America: A Republic, Not a Democracy
Historically, the Democratic Party has been home to revolutionaries who refer to America as a democracy in order to move the country toward a point where majority rules, a point where the Constitution no longer stands in the way of their agenda. These revolutionaries, such as the people who filled the ranks of the Students for a Democratic Society (SDS) during the 1960s and who comprise groups like Movement for a Democratic Society (MDS) and Democracy For America (DFA) today, gather knowledge on how to use democracy to undercut the rule of law from the writings of men like Vladimir Lenin.
In pushing for the Bolshevik Revolution of the early 20th century, Lenin used democracy to weaken the Russian government and to simultaneously stir up class warfare to irreversible levels. He pleaded first for democracy, then a broadened democracy, and finally a democracy that favored the downtrodden. Relying heavily on the tactic of shaming one’s opponents into submission, Lenin praised the universal aspects of democracy only to criticize them as insufficient once they were achieved: “It is sheer mockery of the working and exploited people to speak of pure democracy, of democracy in general, of equality, freedom and universal rights when the workers and all working people are ill-fed, ill-clad, ruined and worn out.”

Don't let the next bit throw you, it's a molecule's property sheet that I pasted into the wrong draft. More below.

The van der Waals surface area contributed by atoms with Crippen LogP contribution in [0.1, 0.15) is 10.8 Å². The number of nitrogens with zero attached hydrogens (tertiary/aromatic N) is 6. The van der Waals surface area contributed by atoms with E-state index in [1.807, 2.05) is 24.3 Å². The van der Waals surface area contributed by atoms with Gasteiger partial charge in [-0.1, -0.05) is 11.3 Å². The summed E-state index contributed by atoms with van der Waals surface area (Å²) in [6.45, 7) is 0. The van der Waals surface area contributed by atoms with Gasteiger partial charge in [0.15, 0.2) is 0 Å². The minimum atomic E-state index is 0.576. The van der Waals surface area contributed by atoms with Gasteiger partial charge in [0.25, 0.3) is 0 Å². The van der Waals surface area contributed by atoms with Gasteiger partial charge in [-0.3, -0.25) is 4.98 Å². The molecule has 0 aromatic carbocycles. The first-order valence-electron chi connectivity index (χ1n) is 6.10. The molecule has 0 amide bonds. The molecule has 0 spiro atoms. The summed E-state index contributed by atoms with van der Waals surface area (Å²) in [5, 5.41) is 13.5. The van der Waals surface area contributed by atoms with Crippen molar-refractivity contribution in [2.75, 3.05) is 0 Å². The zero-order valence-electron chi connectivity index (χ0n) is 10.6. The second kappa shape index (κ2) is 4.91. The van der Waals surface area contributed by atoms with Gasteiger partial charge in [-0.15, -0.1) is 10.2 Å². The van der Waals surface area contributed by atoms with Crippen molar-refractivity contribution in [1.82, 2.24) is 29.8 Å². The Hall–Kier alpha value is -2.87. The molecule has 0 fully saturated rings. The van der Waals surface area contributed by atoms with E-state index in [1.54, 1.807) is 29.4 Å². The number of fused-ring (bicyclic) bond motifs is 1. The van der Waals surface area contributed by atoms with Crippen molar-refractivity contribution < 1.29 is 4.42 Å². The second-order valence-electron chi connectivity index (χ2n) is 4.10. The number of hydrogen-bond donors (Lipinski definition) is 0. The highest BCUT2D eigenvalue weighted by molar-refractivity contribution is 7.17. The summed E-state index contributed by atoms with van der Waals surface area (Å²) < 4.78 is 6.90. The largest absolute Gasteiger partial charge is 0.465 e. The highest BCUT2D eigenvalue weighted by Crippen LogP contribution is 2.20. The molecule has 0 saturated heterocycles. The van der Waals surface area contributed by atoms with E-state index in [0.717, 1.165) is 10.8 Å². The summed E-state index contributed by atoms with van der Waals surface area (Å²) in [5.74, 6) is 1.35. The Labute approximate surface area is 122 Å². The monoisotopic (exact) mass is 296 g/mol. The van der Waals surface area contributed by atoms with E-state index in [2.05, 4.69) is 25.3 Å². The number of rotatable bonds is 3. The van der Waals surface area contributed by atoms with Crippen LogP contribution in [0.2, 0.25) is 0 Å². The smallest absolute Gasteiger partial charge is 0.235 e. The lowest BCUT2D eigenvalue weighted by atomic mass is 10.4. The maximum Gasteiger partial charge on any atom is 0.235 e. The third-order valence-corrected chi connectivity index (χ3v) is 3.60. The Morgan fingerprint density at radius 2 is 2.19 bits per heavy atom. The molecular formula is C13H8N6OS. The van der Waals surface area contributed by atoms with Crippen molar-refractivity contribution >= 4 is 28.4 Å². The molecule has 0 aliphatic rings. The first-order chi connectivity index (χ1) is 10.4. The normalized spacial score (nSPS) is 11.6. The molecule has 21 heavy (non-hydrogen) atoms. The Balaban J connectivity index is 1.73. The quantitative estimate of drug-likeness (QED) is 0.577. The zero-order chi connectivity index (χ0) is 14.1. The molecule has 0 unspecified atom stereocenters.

In Lenin’s words and historical example we see that those who use democracy to achieve their ends are necessarily insatiable in their push for change and their appetite for power. (Sound familiar?) They are would-be tyrants who pit one group of citizens against another, and essentially destroy the country in order to remake it.
Such men prove that democracy is transitory -- it is a tool that allows revolutionaries and despots to transform nations according to their own wishes. And because it is transitory, it is temporal. This is clear if we consider that former democratic countries like Cuba, China, North Korea, and North Vietnam are no longer democratic (or are democratic in name only).
That our Founding Fathers were well aware of the temporality of democracy was evident in the words of America’s second president, John Adams, who said: “Democracy never lasts long. It soon wastes, exhausts, and murders itself. There never was a democracy yet that did not commit suicide.”
Our Founders saw the dangers that democracy posed for our great experiment in freedom and risked “[their] Lives, [their] Fortunes, and [their] sacred Honor” to create a republic instead. It is to honor them and preserve our own liberty that we don’t just pledge allegiance to the flag of the United States, but also to “the republic for which it stands.”